W3C home > Mailing lists > Public > www-style@w3.org > October 2007

Re: Proposal: "text-transform" property revision

From: Benjamin Hawkes-Lewis <bhawkeslewis@googlemail.com>
Date: Wed, 10 Oct 2007 09:35:38 +0100
Message-ID: <470C8EDA.2070906@googlemail.com>
To: Brad Kemper <brkemper@comcast.net>
CC: www-style@w3.org

Brad Kemper wrote:
> I don't think it is any further out of line with CSS purpose than the 
> other text transformation values that exist today ("capitalize", 
> "uppercase", "lowercase").

I disagree. Those are clearly intended to be styling commands, not 
data-cleansing commands. The underlying HTML can be separated from the 
CSS, for example for exposure to assistive technologies, without losing 
content information. See also:


In the HTML layer, text should be in "natural" case. Using anything else 
creates problems with consuming software that needs to transform the 
text to braille or speech, or match it to speech (e.g. voice browsers, 
screen readers, voice recognition software):

1. They may mistake uppercase text for acronyms and initialisms. For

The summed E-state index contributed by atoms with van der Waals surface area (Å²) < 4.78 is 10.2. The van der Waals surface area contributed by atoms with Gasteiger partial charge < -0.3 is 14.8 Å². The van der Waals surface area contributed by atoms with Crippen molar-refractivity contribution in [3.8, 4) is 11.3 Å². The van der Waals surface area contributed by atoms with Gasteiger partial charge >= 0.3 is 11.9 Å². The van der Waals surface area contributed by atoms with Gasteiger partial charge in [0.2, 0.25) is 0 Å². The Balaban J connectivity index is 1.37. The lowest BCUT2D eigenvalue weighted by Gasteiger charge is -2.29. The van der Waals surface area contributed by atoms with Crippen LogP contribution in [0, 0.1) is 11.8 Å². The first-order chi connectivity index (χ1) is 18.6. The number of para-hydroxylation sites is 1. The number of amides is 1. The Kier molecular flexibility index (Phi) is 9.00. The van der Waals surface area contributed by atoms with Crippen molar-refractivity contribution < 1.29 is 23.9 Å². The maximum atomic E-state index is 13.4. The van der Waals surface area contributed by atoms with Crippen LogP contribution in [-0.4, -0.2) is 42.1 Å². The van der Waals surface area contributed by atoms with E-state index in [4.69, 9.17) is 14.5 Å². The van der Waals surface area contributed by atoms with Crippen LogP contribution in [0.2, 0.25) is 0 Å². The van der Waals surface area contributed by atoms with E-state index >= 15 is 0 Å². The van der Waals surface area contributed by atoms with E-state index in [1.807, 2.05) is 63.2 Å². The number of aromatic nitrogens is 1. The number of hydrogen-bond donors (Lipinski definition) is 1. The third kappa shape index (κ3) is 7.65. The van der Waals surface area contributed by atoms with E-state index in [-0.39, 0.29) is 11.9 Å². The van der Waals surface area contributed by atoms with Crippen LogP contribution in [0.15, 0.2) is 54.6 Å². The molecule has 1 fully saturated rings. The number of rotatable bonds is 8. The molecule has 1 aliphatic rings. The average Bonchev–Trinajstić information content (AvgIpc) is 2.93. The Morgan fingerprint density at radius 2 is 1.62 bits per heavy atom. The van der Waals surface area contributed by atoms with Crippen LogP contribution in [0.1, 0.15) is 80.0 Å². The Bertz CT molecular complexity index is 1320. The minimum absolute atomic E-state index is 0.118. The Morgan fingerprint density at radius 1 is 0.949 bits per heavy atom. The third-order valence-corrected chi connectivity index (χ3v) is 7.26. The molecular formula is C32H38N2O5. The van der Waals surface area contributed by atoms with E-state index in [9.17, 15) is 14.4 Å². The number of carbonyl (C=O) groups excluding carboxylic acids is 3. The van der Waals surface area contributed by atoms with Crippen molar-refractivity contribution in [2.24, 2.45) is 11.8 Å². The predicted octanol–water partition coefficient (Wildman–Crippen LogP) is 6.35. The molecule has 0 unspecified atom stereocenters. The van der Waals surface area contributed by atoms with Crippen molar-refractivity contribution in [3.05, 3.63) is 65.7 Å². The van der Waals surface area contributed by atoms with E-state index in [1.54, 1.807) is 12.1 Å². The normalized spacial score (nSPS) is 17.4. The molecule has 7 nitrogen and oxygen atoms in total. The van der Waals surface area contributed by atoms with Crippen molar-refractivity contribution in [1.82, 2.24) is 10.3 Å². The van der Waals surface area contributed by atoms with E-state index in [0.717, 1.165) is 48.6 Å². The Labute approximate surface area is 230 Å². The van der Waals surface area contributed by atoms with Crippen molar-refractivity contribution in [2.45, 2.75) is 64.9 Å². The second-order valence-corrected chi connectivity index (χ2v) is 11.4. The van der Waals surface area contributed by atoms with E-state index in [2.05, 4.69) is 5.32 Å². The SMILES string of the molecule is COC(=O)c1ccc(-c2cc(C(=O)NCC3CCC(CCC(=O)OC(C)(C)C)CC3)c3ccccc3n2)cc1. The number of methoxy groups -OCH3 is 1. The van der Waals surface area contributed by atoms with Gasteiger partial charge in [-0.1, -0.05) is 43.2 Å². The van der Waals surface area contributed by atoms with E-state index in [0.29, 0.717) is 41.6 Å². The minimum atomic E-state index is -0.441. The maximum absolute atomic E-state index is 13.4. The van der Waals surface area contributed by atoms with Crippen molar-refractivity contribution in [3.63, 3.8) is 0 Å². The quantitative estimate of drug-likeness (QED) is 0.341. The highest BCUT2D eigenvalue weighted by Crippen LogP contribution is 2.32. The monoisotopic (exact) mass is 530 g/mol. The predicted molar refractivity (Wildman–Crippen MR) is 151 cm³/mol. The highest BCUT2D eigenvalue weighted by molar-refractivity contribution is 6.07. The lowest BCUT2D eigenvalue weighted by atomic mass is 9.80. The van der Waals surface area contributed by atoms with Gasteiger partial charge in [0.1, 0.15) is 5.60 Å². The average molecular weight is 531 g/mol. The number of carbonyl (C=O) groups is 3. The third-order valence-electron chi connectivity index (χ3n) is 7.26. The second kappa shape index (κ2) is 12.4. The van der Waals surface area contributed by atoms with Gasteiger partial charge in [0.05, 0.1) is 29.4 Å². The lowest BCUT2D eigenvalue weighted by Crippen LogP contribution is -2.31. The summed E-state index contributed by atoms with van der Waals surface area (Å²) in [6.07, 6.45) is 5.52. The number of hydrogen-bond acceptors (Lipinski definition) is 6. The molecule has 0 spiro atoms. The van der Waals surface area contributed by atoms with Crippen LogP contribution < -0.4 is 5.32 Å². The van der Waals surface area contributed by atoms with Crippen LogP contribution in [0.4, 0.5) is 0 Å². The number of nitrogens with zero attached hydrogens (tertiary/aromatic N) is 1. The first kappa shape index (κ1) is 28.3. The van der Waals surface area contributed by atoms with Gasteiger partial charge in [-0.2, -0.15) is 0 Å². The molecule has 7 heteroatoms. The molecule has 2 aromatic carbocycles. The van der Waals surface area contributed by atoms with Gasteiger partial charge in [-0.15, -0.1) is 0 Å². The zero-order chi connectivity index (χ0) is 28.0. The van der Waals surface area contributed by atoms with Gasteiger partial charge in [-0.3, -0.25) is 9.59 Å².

example, with the string "US CONCILIATORY OVER MISSILE PLAN" it's very 
difficult for assistive technology to tell whether that's "us" the 
pronoun or "US" the initialism. Conversely, they may fail to recognise 
acronyms and initialisms in lower case text.

2. Less seriously, they may emphasize uppercase text where it's 

> Speaking for myself, I have had on several occasions been involved in 
> co-branded sites where I could provide a style sheet for the other site 
> to link to, but could not change any of the data itself. If those other 
> sites, which I wanted to conform stylistically with my own, decided on 
> all caps, there was really nothing I could do about it to make them 
> Title Case. On the other hand, if my site had used all caps for the 
> headlines, lets say, then I could have used a style sheet rule to make 
> their headlines all caps as well. Magic, but only in one direction, and 
> this new keyword would provide more parity.

I sympathize with your plight! However, I don't think it's the purpose 
of CSS to fix this problem any more than it's the purpose of CSS to 
correct spelling or provide missing alternative text for images. Data 
problems must be fixed in the data layer, or it's not a real fix.

Benjamin Hawkes-Lewis
Received on Wednesday, 10 October 2007 08:36:01 UTC

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